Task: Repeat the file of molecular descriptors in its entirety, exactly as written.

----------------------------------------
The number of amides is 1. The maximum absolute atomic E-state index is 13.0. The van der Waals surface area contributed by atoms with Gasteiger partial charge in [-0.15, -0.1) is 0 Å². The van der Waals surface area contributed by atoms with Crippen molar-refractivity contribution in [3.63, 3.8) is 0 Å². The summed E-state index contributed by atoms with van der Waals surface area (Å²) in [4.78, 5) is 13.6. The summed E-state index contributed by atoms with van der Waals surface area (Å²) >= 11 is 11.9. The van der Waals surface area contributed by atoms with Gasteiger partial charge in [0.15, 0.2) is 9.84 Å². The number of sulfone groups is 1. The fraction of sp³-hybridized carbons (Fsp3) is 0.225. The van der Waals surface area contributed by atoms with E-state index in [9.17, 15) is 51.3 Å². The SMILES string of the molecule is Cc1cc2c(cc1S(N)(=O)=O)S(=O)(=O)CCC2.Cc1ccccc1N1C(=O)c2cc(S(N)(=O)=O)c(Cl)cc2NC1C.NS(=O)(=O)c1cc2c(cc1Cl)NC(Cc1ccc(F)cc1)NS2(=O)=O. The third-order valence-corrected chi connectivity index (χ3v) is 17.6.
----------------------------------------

The number of amides is 1. The maximum absolute atomic E-state index is 13.0. The van der Waals surface area contributed by atoms with Gasteiger partial charge in [-0.15, -0.1) is 0 Å². The van der Waals surface area contributed by atoms with Crippen molar-refractivity contribution in [3.63, 3.8) is 0 Å². The summed E-state index contributed by atoms with van der Waals surface area (Å²) in [4.78, 5) is 13.6. The summed E-state index contributed by atoms with van der Waals surface area (Å²) >= 11 is 11.9. The van der Waals surface area contributed by atoms with Gasteiger partial charge in [0.15, 0.2) is 9.84 Å². The number of sulfone groups is 1. The fraction of sp³-hybridized carbons (Fsp3) is 0.225. The van der Waals surface area contributed by atoms with E-state index in [9.17, 15) is 51.3 Å². The SMILES string of the molecule is Cc1cc2c(cc1S(N)(=O)=O)S(=O)(=O)CCC2.Cc1ccccc1N1C(=O)c2cc(S(N)(=O)=O)c(Cl)cc2NC1C.NS(=O)(=O)c1cc2c(cc1Cl)NC(Cc1ccc(F)cc1)NS2(=O)=O. The third-order valence-corrected chi connectivity index (χ3v) is 17.6.